NEW ORLEANS, LA.-
A large gathering of artists and art enthusiasts filled the fifth floor of the Ogden Museum of Southern Art
on Whitney White Linen Night (Aug. 4) to celebrate the inaugural exhibition opening of Louisiana Contemporary presented by Regions Bank, a new, juried annual exhibition focusing on Louisiana artists. Announced Best in Show was Adam Mysock of New Orleans for an installation of four acrylic on panel paintings, Mountains Named after Presidents, Seen from a Distance, 2011. Second place was awarded to Mik Kastner of Amite for Hoodwink, 2011, mixed media installation; and Third place to Kate Ryan of New Orleans for Slayed, 2012, oil on panel. Honorable mentions went to: Hannah Chalew, Courtney Egan, Jennifer Graycheck, Dixie Kimball and David Sullivan.
Best in Show was chosen from nearly 200 artists who submitted more than 600 works to the Ogden Museum of Southern Art. Forty-five artists from throughout Louisiana are represented, with a total of 86 works selected. Some artists had more than one work chosen.
The juror for Louisiana Contemporary was Rene Paul Barilleaux, Chief Curator/Curator of Art after 1945, McNay Art Museum In San Antonio, Texas.
Louisiana Contemporary presented by Regions Bank was started by the Ogden Museum to engage a contemporary audience that appreciates the vibrant visual culture of Louisiana and the role of New Orleans as a rising, international art center. The exhibition will be on view through September 24, 2012.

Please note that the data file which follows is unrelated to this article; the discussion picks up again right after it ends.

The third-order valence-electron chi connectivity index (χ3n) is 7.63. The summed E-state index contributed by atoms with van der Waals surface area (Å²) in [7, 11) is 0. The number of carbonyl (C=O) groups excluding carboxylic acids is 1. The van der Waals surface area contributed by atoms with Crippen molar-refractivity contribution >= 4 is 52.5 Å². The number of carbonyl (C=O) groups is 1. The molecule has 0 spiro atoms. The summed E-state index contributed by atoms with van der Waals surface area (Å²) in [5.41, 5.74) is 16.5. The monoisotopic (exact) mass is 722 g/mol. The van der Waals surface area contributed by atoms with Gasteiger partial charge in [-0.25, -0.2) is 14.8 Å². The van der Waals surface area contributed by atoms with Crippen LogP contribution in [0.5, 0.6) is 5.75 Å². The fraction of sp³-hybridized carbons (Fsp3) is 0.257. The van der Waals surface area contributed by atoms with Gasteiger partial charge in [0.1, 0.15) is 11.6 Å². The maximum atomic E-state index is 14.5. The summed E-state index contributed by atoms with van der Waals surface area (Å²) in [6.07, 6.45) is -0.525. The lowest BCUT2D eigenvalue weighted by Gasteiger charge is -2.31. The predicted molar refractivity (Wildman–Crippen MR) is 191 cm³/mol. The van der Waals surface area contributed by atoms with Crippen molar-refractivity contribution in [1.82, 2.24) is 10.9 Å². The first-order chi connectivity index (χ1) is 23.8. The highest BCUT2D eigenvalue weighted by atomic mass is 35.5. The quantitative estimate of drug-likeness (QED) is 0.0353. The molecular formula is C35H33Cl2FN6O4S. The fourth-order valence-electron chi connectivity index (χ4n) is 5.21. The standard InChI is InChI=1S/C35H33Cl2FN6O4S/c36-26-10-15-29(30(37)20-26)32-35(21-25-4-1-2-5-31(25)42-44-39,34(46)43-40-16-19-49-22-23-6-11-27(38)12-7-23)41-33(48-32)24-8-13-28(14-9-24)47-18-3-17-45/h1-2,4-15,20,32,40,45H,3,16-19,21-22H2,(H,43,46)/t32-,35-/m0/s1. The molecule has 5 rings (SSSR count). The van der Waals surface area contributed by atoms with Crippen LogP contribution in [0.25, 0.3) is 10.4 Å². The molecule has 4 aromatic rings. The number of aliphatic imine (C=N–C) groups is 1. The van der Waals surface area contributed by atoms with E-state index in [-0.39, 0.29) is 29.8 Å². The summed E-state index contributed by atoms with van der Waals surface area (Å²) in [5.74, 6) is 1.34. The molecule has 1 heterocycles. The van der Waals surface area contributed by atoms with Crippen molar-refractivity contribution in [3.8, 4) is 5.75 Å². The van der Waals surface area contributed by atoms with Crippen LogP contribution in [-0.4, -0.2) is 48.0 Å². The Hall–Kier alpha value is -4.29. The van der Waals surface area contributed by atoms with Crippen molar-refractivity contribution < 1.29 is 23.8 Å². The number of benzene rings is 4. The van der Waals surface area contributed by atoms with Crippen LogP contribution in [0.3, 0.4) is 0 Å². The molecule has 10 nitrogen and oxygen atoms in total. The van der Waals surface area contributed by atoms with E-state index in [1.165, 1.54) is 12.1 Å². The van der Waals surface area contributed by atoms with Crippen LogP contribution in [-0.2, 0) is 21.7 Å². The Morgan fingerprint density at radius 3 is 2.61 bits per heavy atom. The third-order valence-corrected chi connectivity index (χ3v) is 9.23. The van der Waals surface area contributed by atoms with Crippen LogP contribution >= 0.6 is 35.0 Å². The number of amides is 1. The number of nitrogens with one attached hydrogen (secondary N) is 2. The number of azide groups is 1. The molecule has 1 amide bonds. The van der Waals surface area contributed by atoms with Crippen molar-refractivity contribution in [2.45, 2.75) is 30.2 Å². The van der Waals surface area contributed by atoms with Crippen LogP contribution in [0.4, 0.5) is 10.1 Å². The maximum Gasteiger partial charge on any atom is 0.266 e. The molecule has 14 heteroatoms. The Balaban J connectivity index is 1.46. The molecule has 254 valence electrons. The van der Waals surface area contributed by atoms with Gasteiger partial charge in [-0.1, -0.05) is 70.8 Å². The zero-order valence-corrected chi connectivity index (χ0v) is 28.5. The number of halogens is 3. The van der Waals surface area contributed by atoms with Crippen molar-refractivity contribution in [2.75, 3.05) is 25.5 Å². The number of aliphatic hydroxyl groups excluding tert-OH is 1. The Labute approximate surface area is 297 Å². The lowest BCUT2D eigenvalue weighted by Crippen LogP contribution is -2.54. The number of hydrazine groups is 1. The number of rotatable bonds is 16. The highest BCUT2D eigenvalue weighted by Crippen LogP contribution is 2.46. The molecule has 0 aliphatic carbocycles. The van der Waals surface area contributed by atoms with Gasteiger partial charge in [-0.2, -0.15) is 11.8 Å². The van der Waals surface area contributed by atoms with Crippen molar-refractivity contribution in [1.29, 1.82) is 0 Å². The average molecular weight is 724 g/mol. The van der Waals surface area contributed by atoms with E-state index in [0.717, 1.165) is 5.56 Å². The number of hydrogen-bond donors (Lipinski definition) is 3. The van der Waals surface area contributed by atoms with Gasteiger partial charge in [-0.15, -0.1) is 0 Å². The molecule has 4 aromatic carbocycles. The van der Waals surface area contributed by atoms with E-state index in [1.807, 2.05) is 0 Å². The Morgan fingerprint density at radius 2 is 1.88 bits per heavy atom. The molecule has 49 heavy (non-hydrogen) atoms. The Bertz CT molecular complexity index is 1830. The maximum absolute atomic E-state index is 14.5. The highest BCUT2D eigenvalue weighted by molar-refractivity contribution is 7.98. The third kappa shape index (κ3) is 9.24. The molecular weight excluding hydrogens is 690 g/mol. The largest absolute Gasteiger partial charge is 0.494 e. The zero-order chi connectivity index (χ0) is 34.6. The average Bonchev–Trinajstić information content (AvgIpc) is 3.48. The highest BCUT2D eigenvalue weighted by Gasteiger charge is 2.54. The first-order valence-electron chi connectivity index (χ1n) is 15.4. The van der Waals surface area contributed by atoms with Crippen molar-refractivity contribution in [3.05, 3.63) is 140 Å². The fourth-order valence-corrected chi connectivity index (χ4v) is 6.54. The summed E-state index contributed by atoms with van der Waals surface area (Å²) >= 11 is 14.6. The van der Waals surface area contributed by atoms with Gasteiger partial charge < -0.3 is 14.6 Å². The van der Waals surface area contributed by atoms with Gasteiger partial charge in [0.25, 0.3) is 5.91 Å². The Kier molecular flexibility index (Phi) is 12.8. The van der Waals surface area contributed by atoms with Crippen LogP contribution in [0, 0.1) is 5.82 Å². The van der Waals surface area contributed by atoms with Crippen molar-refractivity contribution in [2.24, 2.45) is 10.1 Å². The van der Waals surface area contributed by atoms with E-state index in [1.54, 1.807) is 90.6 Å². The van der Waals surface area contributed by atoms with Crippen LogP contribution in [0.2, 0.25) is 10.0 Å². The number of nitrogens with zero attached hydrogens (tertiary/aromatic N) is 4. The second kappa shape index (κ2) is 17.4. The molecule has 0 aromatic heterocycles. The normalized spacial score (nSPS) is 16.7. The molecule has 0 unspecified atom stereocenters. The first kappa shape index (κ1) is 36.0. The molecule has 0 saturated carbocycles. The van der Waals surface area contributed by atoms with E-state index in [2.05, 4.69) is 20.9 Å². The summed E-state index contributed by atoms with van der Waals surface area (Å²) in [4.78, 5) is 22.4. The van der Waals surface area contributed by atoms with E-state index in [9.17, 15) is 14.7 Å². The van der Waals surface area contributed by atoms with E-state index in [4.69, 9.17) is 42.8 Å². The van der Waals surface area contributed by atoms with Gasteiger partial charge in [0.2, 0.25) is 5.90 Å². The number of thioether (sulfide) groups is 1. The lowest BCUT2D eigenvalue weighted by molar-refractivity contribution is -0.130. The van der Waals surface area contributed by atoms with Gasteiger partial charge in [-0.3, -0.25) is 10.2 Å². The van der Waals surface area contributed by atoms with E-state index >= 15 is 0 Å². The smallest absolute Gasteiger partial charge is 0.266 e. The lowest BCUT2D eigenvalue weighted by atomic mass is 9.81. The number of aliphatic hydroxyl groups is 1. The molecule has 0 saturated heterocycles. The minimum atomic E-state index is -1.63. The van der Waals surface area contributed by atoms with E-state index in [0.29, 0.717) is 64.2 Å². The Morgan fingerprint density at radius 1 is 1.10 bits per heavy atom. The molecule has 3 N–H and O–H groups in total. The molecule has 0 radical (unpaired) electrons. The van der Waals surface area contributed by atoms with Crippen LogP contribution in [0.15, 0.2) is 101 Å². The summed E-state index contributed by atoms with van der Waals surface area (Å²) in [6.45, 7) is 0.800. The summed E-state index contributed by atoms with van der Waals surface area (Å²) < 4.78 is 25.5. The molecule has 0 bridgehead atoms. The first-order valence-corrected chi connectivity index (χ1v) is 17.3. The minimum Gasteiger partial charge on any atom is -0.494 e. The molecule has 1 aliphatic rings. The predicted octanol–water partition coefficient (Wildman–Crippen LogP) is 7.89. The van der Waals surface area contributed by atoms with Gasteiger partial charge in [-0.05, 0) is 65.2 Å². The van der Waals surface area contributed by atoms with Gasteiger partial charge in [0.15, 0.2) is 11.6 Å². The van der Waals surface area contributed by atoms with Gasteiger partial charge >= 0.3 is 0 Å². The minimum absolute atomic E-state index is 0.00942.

At the awards presentation Ogden Museum Director William Andrews remarked on the importance of exhibitions like Louisiana Contemporary. Louisiana is fortunate to have so many artists who are living and working in the state today, said Andrews, and the Ogden Museum is happy to have the opportunity to showcase the work they are doing and promote their contributions to the communities across our state. Remarking on the historic work on view elsewhere in the museum, Andrews said, This exhibition speaks to the mission of the museum and enhances the experience for all visitors by juxtaposing the art of today with the art of the last two hundred years. By making comparisons, we advance our understanding of our own history and culture. Andrews said that there was no more opportune time to launch Louisiana Contemporary than now, as the state celebrates its bicentennial.